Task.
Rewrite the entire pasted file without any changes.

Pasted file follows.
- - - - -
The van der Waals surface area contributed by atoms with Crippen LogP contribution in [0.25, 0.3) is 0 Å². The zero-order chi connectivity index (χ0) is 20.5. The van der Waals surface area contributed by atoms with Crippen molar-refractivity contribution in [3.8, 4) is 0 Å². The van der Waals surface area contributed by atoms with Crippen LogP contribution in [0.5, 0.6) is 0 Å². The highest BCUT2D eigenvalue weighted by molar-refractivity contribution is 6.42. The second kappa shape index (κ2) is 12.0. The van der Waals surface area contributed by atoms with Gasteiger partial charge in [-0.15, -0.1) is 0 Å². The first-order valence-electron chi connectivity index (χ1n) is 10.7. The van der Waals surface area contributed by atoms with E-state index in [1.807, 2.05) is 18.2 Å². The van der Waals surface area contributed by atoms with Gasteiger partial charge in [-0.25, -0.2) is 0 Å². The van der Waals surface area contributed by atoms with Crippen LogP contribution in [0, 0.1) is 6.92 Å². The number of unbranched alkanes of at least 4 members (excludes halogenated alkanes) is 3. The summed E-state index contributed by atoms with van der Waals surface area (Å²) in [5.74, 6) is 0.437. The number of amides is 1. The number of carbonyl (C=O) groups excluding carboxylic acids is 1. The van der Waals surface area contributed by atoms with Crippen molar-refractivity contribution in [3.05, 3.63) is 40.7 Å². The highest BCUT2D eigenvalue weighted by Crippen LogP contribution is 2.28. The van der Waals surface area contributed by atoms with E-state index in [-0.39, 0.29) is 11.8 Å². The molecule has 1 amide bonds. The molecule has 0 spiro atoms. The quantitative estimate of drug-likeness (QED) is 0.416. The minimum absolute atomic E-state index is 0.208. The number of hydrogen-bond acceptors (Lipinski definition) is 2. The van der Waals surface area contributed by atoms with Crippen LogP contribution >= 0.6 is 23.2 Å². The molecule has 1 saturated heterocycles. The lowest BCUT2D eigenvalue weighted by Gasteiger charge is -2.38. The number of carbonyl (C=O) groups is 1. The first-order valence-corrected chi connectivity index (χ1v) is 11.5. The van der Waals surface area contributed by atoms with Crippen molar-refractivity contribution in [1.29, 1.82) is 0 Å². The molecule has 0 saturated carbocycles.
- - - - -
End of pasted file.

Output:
The van der Waals surface area contributed by atoms with Crippen LogP contribution in [0.25, 0.3) is 0 Å². The zero-order chi connectivity index (χ0) is 20.5. The van der Waals surface area contributed by atoms with Crippen molar-refractivity contribution in [3.8, 4) is 0 Å². The van der Waals surface area contributed by atoms with Crippen LogP contribution in [0.5, 0.6) is 0 Å². The highest BCUT2D eigenvalue weighted by molar-refractivity contribution is 6.42. The second kappa shape index (κ2) is 12.0. The van der Waals surface area contributed by atoms with Gasteiger partial charge in [-0.15, -0.1) is 0 Å². The first-order valence-electron chi connectivity index (χ1n) is 10.7. The van der Waals surface area contributed by atoms with E-state index in [1.807, 2.05) is 18.2 Å². The van der Waals surface area contributed by atoms with Gasteiger partial charge in [-0.25, -0.2) is 0 Å². The van der Waals surface area contributed by atoms with Crippen LogP contribution in [0, 0.1) is 6.92 Å². The number of unbranched alkanes of at least 4 members (excludes halogenated alkanes) is 3. The summed E-state index contributed by atoms with van der Waals surface area (Å²) in [5.74, 6) is 0.437. The number of amides is 1. The number of carbonyl (C=O) groups excluding carboxylic acids is 1. The van der Waals surface area contributed by atoms with Crippen molar-refractivity contribution in [3.05, 3.63) is 40.7 Å². The highest BCUT2D eigenvalue weighted by Crippen LogP contribution is 2.28. The van der Waals surface area contributed by atoms with E-state index in [-0.39, 0.29) is 11.8 Å². The molecule has 1 amide bonds. The molecule has 0 spiro atoms. The quantitative estimate of drug-likeness (QED) is 0.416. The minimum absolute atomic E-state index is 0.208. The number of hydrogen-bond acceptors (Lipinski definition) is 2. The van der Waals surface area contributed by atoms with Crippen LogP contribution >= 0.6 is 23.2 Å². The molecule has 1 saturated heterocycles. The lowest BCUT2D eigenvalue weighted by Gasteiger charge is -2.38. The number of carbonyl (C=O) groups is 1. The first-order valence-corrected chi connectivity index (χ1v) is 11.5. The van der Waals surface area contributed by atoms with Crippen molar-refractivity contribution in [1.29, 1.82) is 0 Å². The molecule has 0 saturated carbocycles.